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People and organisations who oppose wind farms are sometimes portrayed as being anti-planet and unable to appreciate how vital it is to move towards green energy. However, there are surely cases where the damage is simply too great and should be opposed? There have been some recent instances which show English Heritage and The National Trust are working on that basis.

Remember Lyveden New Bield, where an Inspector ruled that damage to a scheduled monument’s setting caused by four 126 metre high turbines would be “less than substantial”?

Liv

EH, NT and East Northants Council have successfully appealed the decision. “The effect of the proposed turbines on one of the most important, beautiful and unspoilt Elizabethan landscapes in England would be appalling. This is why we pressed this case” said Simon Thurley. “We very much hope that this will be the end of the matter.” Indeed – and for several reasons, including the fact that the Inspector had said the damage to the asset was reduced by the temporary nature of the planning permission (25 years) and its reversibility. “Don’t worry it’s only for 25 years” is neither convincing nor consoling. There are numerous important landscapes and settings of all periods that don’t deserve wrecking on the basis it would only be for 25 years.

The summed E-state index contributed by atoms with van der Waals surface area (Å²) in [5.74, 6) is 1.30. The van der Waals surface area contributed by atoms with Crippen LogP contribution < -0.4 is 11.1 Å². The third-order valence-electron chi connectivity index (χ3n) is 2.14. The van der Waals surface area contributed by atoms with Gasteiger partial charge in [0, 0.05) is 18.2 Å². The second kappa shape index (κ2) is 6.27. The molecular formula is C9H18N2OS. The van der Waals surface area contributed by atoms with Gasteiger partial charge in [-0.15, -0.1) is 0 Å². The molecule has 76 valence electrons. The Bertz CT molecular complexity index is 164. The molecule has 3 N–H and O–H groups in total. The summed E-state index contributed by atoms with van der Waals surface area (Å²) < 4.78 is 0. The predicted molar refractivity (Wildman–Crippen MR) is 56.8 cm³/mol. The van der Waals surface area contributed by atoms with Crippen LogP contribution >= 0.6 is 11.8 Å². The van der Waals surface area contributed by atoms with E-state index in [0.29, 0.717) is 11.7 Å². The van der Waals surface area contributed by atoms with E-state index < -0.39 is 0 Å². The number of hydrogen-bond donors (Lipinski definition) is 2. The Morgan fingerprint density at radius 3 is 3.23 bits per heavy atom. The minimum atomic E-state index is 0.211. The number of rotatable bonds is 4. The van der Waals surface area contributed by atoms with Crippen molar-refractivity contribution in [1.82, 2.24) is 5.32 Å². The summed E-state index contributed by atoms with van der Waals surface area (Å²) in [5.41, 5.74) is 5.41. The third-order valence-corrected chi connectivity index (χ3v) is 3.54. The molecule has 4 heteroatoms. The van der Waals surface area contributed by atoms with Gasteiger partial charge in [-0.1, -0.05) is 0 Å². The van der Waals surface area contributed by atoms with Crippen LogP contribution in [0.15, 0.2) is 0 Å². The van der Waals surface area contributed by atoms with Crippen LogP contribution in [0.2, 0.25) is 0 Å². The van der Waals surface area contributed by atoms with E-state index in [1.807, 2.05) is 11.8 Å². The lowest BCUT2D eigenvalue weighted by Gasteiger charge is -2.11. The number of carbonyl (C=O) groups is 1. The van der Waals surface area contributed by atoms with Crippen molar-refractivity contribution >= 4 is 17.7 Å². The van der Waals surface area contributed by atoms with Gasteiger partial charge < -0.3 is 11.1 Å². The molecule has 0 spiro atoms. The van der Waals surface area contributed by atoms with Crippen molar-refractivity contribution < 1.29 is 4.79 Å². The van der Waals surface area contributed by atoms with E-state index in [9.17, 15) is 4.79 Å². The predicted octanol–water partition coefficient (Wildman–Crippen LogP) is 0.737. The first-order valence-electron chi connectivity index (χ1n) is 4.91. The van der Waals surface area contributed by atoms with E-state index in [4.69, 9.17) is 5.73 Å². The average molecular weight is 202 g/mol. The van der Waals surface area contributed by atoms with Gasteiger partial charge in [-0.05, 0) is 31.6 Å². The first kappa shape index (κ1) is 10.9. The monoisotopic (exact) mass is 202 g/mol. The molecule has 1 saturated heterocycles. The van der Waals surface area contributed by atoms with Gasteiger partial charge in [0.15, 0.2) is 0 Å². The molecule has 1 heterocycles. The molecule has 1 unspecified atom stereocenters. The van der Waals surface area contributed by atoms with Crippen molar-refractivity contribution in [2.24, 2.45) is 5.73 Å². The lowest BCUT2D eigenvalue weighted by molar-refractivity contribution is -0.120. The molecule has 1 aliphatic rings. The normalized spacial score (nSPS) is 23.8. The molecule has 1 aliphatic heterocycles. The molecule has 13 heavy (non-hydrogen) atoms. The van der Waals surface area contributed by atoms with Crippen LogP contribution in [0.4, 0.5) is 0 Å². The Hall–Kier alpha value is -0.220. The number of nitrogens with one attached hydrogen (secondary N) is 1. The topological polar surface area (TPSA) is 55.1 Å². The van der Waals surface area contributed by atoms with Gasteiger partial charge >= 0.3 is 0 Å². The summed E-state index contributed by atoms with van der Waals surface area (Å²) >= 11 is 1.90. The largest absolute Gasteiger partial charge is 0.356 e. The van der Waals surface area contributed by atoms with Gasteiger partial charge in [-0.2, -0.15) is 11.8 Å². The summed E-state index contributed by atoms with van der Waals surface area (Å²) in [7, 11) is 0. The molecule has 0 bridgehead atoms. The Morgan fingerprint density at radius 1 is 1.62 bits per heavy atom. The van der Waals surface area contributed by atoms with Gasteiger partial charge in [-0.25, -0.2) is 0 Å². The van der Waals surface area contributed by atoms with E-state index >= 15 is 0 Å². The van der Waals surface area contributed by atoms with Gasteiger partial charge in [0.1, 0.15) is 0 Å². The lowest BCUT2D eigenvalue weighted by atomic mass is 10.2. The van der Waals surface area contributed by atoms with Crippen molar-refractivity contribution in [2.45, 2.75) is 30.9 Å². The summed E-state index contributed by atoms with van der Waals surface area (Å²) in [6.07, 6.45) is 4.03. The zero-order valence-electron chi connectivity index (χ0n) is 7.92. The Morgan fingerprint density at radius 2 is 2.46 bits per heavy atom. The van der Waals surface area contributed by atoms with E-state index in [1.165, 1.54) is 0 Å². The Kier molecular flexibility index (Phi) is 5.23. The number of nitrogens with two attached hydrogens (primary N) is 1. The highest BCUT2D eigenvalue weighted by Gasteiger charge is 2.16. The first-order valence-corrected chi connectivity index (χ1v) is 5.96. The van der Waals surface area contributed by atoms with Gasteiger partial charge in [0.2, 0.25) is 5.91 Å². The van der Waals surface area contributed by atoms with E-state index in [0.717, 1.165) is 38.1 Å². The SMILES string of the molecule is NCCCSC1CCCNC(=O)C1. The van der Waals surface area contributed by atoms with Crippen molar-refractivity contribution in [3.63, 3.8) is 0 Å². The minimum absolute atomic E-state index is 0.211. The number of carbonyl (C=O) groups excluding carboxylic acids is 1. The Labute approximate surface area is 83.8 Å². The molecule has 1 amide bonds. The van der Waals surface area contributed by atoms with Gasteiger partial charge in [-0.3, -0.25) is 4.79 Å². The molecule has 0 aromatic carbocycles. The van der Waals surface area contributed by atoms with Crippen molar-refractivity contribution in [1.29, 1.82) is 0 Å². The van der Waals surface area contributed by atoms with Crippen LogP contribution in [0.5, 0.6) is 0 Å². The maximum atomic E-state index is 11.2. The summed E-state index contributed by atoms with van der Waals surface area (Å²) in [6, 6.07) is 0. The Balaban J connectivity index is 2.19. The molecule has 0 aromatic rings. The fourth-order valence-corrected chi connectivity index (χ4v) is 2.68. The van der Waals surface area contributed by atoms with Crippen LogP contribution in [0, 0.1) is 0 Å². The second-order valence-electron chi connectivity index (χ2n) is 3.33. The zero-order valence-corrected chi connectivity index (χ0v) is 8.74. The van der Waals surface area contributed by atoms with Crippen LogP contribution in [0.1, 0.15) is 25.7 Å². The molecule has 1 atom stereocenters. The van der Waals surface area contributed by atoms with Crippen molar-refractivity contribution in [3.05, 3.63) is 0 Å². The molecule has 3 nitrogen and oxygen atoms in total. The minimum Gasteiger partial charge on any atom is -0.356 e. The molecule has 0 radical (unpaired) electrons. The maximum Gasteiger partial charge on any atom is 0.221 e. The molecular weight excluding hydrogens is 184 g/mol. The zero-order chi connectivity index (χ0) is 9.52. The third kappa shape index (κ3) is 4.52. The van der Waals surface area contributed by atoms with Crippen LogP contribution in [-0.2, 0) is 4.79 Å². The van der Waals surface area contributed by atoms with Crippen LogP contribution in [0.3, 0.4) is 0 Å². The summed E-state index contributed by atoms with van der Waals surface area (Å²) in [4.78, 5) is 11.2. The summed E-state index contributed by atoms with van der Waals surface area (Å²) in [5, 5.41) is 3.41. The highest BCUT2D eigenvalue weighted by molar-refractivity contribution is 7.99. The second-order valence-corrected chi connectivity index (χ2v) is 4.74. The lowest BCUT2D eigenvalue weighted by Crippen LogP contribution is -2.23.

But apart from that does the reversal of this decision bring any further advantages? In particular, does it put a mark in the sand whereby other heritage assets of this calibre will be safe? Sadly no. It seems that precedents don’t play a part in many decisions despite English Heritage’s attempt to provide a rational basis for assessing the balance between energy needs and heritage conservation and their development of a database of previous decisions. Thus Mr Smith, deputy chief executive RenewableUK, which represents the wind farm industry, said: ‘It would be wrong to suggest that any kind of precedent has been set on this occasion, as each wind farm application is considered on a case-by-case basis”.

He seems to be saying the significance of heritage assets is open to a fresh battle every time. If true it’s a shame. It’s hard to see how it can be right for decisions to be independent of guidance through precedents or reference to any sort of “heritage significance scale”. Inspectors aren’t Gods with impeccable, consistent judgement on every “one-off” occasion, nor should the fate of high value heritage assets be dependant upon how well a particular barrister performs rather than how valuable the asset is. Put baldly, Mr Smith seems to be reassuring his wind farm entrepreneur colleagues that it’s always worth a try lads,  as sometimes you’ll get lucky!” We can only hope Inspectors will still take a sneaky peak at EH’s guidance and database of previous decisions so that consistency prevails.

[If any of the above is wrong we’d be pleased to hear from anyone qualified to explain things].

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